control structure to the stream. Mitsch (1993) observed that creation of in-stream wetlands is a reasonable alternative only in lower-order streams. Such wetlands are susceptible to reintroduction of accumulated pollutants in large flow events and may be unpredictable with regard to system stability. Construction of created in-stream wetlands is legal only if the U.S. Army Corps of Engineers has permitted the site under Section 404 of the Clean Water Act.
Construction or restoration of created in-stream wetlands provides an opportunity to control nonpoint source pollution, regulate water storage, and provide habitat for both aquatic and non-aquatic species. The creation of new or restoration of drained wetlands will create a marsh-like wetland (Gannon et al., 1995).
In order for created in-stream wetlands to function most effectively in controlling nonpoint source pollution, they must be located in optimal locations in the watershed. Created in-stream wetlands should be placed bordering agricultural fields and in the upper reaches of the watershed, along first- and second-order streams. Created in-stream wetlands can more effectively reduce runoff and erosion for an entire watershed if they are correctly positioned within the upper reaches of the watershed than could the same acreage of created wetlands put into large wetlands low in the watershed (van der Valk and Jolly, 1993). In addition, phosphorus retention and total nonpoint source pollution control is more efficient if the created in-stream wetlands are placed on the lower order streams (higher in the watershed) (Mitsch, 1993). Mitsch (1992) found that created in-stream wetlands controlled 63 to 96% of the phosphorus and 88 to 98% of the sediment.
Constructed wetlands, as opposed to created in-stream wetlands, are built outside of
the stream channel. They are engineered systems designed to simulate natural wetlands to exploit the water purification function of wetlands for human use and benefits. Constructed wetlands consist of former upland environments that have been modified to create poorly drained soils and wetland flora and fauna for the primary purpose of contaminant or pollutant removal from wastewaters or runoff (Hammer, 1992). Constructed wetlands are generally built for the express purpose of treating animal wastewater, on-site wastewater, or processing facility wastewater (Hammer, 1992). Constructed wetlands may also be built to control runoff from cropland or animal operation facilities.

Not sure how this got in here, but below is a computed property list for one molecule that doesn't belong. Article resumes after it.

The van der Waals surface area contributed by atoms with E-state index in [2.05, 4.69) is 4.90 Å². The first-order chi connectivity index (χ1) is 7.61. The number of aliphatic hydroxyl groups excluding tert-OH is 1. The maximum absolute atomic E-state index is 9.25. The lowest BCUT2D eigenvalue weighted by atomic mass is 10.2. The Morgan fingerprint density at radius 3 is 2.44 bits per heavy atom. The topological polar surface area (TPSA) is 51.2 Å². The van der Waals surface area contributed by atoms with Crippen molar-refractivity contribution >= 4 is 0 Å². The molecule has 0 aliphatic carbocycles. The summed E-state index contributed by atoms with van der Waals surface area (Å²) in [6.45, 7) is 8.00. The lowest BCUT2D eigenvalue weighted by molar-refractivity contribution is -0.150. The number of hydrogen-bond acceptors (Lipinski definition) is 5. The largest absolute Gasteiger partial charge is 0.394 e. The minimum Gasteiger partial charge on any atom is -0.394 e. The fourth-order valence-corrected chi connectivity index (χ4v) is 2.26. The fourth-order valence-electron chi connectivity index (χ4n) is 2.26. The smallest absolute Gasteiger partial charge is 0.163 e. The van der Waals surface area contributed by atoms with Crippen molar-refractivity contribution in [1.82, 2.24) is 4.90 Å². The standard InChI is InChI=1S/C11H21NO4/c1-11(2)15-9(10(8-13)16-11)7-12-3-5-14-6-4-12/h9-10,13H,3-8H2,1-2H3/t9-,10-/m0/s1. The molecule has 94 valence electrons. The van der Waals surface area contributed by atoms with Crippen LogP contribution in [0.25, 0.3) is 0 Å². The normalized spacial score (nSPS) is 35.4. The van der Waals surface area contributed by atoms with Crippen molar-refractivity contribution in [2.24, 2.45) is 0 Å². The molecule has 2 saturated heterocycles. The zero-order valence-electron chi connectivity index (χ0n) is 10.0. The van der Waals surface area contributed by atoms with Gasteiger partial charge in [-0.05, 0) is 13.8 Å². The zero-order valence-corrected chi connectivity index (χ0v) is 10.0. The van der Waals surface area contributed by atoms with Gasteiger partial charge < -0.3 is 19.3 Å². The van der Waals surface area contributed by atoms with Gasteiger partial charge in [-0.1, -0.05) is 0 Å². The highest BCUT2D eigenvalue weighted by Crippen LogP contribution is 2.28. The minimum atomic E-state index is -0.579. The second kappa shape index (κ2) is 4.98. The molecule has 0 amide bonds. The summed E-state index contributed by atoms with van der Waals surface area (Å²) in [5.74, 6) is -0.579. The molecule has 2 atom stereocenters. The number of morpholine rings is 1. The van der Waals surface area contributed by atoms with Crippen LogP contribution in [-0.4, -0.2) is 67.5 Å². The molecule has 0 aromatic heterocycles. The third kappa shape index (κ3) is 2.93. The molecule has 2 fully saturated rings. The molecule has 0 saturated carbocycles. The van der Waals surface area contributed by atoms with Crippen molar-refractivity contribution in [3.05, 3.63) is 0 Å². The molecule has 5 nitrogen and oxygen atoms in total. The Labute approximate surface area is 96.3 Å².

Stream Bank Stabilization
Stream bank erosion is a natural process. Streams naturally erode their banks along the outer toe of a meander bend while depositing sediment along the inner meander bend, forming point bars. As more impervious surfaces are created in watersheds, the flow regime changes, routing more runoff to streams and less into the ground. The result is an increase in stream velocity and energy and a subsequent increase in stream bank erosion. Activities that cause stream bank erosion include agricultural practices that denude the bank of vegetation; cattle access to streams, which dislodges soils, destroys vegetation, and weakens soil structure; channelization and urbanization, which increase stream velocity and energy; and other activities(Thompson and Green, 1994).
Often the first step in restoring a riparian buffer is to stabilize the stream banks. This is especially true in lower order streams (stream order 1-3).
The ability of a stream bank to resist erosion is determined by eight factors, including
Typically, human activities accelerate stream adjustment and consequently accelerate
stream bank erosion. Therefore, it is of vital importance to identify the cause of stream
bank erosion before a solution is prescribed.